In honor of African American History Month, the National Library of Medicine in February presented two special exhibitions paying tribute to the work of famed Harlem photographers Morgan and Marvin Smith, and trailblazing physician Herman A. Barnett, III.
Barnett, one of World War II’s famous Tuskegee Airmen fighter pilots, became the first African American to graduate from a Texas medical school, earning his MD from the University of Texas Medical Branch in 1953. He built a career as a surgeon and anesthesiologist in Houston, served as the first African American member of the Texas State Board of Medical Examiners and became the first African American to be elected president of the Houston Independent School District Board of Trustees.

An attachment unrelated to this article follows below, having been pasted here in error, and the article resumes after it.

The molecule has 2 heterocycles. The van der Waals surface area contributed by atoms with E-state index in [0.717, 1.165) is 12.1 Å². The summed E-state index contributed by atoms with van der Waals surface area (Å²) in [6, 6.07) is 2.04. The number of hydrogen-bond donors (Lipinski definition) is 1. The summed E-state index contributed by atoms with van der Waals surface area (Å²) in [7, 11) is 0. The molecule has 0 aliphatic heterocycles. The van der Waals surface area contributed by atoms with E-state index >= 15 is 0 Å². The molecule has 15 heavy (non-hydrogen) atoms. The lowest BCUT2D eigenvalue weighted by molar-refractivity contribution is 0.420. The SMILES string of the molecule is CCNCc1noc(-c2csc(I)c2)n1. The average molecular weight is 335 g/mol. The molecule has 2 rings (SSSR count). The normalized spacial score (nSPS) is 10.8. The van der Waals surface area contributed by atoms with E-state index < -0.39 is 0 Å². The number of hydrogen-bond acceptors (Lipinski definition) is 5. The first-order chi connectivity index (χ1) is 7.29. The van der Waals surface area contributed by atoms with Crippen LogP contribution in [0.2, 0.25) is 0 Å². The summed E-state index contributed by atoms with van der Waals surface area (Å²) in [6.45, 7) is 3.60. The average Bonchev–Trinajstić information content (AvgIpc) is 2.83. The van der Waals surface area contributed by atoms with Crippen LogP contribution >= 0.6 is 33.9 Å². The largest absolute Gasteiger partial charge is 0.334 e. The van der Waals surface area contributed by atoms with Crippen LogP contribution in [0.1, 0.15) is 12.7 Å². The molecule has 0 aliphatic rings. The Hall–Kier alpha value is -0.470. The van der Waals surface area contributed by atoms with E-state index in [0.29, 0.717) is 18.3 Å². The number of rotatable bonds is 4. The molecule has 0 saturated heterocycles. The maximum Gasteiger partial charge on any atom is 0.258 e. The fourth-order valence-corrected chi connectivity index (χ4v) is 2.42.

Photographers Morgan and Marvin Smith, who were also twins, portrayed life in Harlem from the 1930s through the 1950s.The Vision of Morgan and Marvin Smith Exhibit showcased 150 of their photographs, including a selection from Faces of Harlem, depicting daily life, and from Sports Figures, which captured black athletes who began toppling the racial barriers to professional sports, especially major league baseball.
The Vision of Morgan and Marvin Smith Exhibit was part of the traveling exhibition program of the Schomburg Center for Research in Black Culture, a research library of the New York Public Library. This is the eighth year that the NLM has featured work from the Schomburg collection.
The Barnett Memorial Exhibit came to NLM from the University of Texas Medical Branch.